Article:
National Center for Combustion Research and Development

Indian Institute Of Technology Madras & Indian Institute of Sciences, Bangalore

Speaker : Prof. Andy McIntosh

Date : 22-11-2012 2:00 PM - 3:00 PM
Venue: Aero / NCCRD Seminar Hall

Abstract :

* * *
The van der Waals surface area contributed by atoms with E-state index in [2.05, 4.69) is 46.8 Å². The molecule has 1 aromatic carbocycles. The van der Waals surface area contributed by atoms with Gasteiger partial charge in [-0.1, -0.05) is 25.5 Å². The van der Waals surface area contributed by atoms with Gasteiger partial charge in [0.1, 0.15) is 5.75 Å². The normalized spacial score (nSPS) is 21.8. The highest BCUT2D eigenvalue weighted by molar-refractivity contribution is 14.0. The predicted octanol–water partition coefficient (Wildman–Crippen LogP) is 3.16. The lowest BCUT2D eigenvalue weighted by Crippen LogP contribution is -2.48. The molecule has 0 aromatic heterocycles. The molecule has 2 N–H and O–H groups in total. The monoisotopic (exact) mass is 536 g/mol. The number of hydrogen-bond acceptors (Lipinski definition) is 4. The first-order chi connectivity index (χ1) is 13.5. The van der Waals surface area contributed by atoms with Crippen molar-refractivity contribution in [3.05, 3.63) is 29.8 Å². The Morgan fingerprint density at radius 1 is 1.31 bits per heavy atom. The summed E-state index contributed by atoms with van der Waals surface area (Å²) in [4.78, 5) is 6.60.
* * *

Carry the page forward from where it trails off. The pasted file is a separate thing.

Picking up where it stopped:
GUEST LECTURE DEPARTMENT OF AEROSPACE ENGINEERING Title: INSECT INSPIRATION FROM THE BOMBARDIER BEETLE Speaker: Prof. Andy McIntosh Emeritus Professor, University of Leeds Date & Time 22nd November 2012, 2.00 PM Venue: Aerospace Engineering Class Room 1 Abstract : Insect Inspiration from the Bombardier Beetle The innocuous looking bombardier beetle is one of the most remarkable creatures around. This tiny insect is able to fight off any spider, frog, ant or bird that comes too close by blasting the attacker with a powerful jet of hot, toxic fluid. Furthermore, the beetle can aim its weapon in any direction (even over its head) with pinpoint accuracy, and can reach distances of up to 20 cm with its spray. The bombardier beetle, which is rare in Europe but common in Africa, Asia and warmer parts of the US, forms ats noxious spray by reacting small amounts of hydroquinone with hydrogen peroxide in the presence of the catalysts catalase and peroxidase in a pair of combustion chambers in its abdomen. This exothermic reaction produces a toxic solution of benzoquinone, other chemicals and water, and heats the solution (which is mainly water) to above its boiling point. Although some details of the chemical process have been known for years, until recently scientists did not understand how the beetle managed to eject this solution so powerfully. The answer to this puzzle, has led to building an experimental rig mimicking the major physics of the beetle ejection system and that knowledge could revolutionize industrial spray technology. The technology has led to much interest from industry in using the remarkable spray system for fuel injectors, pharmaceutical drug delivery systems such as nebulisers and also fire extinguishers Bio – Professor Andy C. McIntosh Professor Andy McIntosh (Univ. of Leeds, UK) holds an emeritus chair in Thermodynamics and Combustion Theory, and has lectured and researched in these fields for over 20 years. He has a PhD in combustion theory from the aerodynamics department of what was then Cranfield Institute of Technology (now Cranfield University ), a DSc in Applied Mathematics from the University of Wales and worked for a number of years at the Royal Aircraft Establishment. He is a Fellow of the Institute of Mathematics and its Applications, the Institute of Energy , the Institute of Physics and the Royal Aeronautical Society. A chartered mathematician and engineer. author of over 180 papers and articles, his research has been in combustion in fluids and solids. His work has also included investigations into the fundamental link between thermodynamics and information, and in the last few years he has been involved in research in the area of bio mimetics where the minute combustion chamber of the bombardier beetle has inspired a patented novel spray technology with applications to fuel injectors, pharmaceutical sprays, fire extinguishers and aerosols. This research was awarded the 2010 Times Higher Educational award for the Outstanding Contribution to Innovation and Technology. Organized by: Prof. S. R. Chakravarthy ALL ARE WELCOME

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